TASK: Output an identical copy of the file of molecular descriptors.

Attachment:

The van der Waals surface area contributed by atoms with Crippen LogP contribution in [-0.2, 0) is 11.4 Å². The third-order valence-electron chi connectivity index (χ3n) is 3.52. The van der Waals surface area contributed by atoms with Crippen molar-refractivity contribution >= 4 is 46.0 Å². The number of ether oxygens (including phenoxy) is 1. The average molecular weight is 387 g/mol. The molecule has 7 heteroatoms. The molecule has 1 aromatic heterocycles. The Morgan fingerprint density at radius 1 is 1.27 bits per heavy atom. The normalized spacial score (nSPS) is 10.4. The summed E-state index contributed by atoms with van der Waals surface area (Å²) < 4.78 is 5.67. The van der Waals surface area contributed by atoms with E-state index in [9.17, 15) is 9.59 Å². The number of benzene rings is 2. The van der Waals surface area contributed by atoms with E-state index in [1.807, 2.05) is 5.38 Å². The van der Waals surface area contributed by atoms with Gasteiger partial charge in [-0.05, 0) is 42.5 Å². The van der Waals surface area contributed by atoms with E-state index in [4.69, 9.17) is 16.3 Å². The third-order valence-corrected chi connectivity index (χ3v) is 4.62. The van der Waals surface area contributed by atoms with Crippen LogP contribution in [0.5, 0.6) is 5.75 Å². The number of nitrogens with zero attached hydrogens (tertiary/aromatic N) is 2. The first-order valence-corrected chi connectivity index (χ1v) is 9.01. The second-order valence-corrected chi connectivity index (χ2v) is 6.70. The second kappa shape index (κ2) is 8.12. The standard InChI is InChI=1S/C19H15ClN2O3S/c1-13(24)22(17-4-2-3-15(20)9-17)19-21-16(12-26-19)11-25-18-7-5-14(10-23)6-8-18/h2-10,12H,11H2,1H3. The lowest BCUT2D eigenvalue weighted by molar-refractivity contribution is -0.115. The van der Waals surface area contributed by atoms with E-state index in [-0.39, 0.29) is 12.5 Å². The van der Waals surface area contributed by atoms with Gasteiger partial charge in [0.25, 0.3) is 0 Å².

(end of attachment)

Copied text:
The van der Waals surface area contributed by atoms with Crippen LogP contribution in [-0.2, 0) is 11.4 Å². The third-order valence-electron chi connectivity index (χ3n) is 3.52. The van der Waals surface area contributed by atoms with Crippen molar-refractivity contribution >= 4 is 46.0 Å². The number of ether oxygens (including phenoxy) is 1. The average molecular weight is 387 g/mol. The molecule has 7 heteroatoms. The molecule has 1 aromatic heterocycles. The Morgan fingerprint density at radius 1 is 1.27 bits per heavy atom. The normalized spacial score (nSPS) is 10.4. The summed E-state index contributed by atoms with van der Waals surface area (Å²) < 4.78 is 5.67. The van der Waals surface area contributed by atoms with E-state index in [9.17, 15) is 9.59 Å². The number of benzene rings is 2. The van der Waals surface area contributed by atoms with E-state index in [1.807, 2.05) is 5.38 Å². The van der Waals surface area contributed by atoms with Gasteiger partial charge in [-0.05, 0) is 42.5 Å². The van der Waals surface area contributed by atoms with E-state index in [4.69, 9.17) is 16.3 Å². The third-order valence-corrected chi connectivity index (χ3v) is 4.62. The van der Waals surface area contributed by atoms with Crippen LogP contribution in [0.5, 0.6) is 5.75 Å². The number of nitrogens with zero attached hydrogens (tertiary/aromatic N) is 2. The first-order valence-corrected chi connectivity index (χ1v) is 9.01. The second-order valence-corrected chi connectivity index (χ2v) is 6.70. The second kappa shape index (κ2) is 8.12. The standard InChI is InChI=1S/C19H15ClN2O3S/c1-13(24)22(17-4-2-3-15(20)9-17)19-21-16(12-26-19)11-25-18-7-5-14(10-23)6-8-18/h2-10,12H,11H2,1H3. The lowest BCUT2D eigenvalue weighted by molar-refractivity contribution is -0.115. The van der Waals surface area contributed by atoms with E-state index in [-0.39, 0.29) is 12.5 Å². The van der Waals surface area contributed by atoms with Gasteiger partial charge in [0.25, 0.3) is 0 Å².